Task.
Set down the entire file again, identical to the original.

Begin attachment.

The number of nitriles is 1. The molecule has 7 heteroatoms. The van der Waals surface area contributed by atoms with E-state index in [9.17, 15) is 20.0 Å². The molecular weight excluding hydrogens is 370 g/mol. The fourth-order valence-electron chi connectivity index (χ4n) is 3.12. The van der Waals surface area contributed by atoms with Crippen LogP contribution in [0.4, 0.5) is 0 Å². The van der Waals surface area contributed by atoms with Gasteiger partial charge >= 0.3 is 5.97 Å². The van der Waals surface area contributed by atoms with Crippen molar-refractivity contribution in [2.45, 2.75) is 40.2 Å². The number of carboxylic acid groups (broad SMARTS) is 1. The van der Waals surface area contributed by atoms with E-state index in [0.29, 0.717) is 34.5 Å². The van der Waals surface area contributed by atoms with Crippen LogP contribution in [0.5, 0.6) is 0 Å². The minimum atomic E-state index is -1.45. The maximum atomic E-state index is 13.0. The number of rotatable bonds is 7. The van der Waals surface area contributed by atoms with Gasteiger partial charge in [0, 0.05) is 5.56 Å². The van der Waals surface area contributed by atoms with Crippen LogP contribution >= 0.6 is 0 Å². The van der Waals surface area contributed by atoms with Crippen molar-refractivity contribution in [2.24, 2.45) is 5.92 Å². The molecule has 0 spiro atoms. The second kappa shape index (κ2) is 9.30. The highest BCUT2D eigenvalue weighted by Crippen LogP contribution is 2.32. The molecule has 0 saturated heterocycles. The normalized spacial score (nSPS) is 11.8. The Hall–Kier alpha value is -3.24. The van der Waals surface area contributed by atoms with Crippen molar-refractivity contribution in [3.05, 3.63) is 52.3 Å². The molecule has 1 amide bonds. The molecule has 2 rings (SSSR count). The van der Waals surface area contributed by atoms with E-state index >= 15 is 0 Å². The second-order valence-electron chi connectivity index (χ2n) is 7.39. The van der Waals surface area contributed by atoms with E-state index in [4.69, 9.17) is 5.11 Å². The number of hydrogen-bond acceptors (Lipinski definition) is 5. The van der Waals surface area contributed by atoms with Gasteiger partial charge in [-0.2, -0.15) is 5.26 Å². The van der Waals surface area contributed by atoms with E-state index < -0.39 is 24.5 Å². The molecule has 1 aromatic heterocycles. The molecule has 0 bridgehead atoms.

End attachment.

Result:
The number of nitriles is 1. The molecule has 7 heteroatoms. The van der Waals surface area contributed by atoms with E-state index in [9.17, 15) is 20.0 Å². The molecular weight excluding hydrogens is 370 g/mol. The fourth-order valence-electron chi connectivity index (χ4n) is 3.12. The van der Waals surface area contributed by atoms with Crippen LogP contribution in [0.4, 0.5) is 0 Å². The van der Waals surface area contributed by atoms with Gasteiger partial charge >= 0.3 is 5.97 Å². The van der Waals surface area contributed by atoms with Crippen molar-refractivity contribution in [2.45, 2.75) is 40.2 Å². The number of carboxylic acid groups (broad SMARTS) is 1. The van der Waals surface area contributed by atoms with E-state index in [0.29, 0.717) is 34.5 Å². The van der Waals surface area contributed by atoms with Crippen LogP contribution in [0.5, 0.6) is 0 Å². The minimum atomic E-state index is -1.45. The maximum atomic E-state index is 13.0. The number of rotatable bonds is 7. The van der Waals surface area contributed by atoms with Gasteiger partial charge in [0, 0.05) is 5.56 Å². The van der Waals surface area contributed by atoms with Crippen LogP contribution >= 0.6 is 0 Å². The van der Waals surface area contributed by atoms with Crippen molar-refractivity contribution in [2.24, 2.45) is 5.92 Å². The molecule has 0 spiro atoms. The second kappa shape index (κ2) is 9.30. The highest BCUT2D eigenvalue weighted by Crippen LogP contribution is 2.32. The molecule has 0 saturated heterocycles. The normalized spacial score (nSPS) is 11.8. The Hall–Kier alpha value is -3.24. The van der Waals surface area contributed by atoms with Crippen molar-refractivity contribution in [3.05, 3.63) is 52.3 Å². The molecule has 1 amide bonds. The molecule has 2 rings (SSSR count). The van der Waals surface area contributed by atoms with E-state index >= 15 is 0 Å². The second-order valence-electron chi connectivity index (χ2n) is 7.39. The van der Waals surface area contributed by atoms with E-state index in [4.69, 9.17) is 5.11 Å². The number of hydrogen-bond acceptors (Lipinski definition) is 5. The van der Waals surface area contributed by atoms with Gasteiger partial charge in [-0.2, -0.15) is 5.26 Å². The van der Waals surface area contributed by atoms with E-state index < -0.39 is 24.5 Å². The molecule has 1 aromatic heterocycles. The molecule has 0 bridgehead atoms.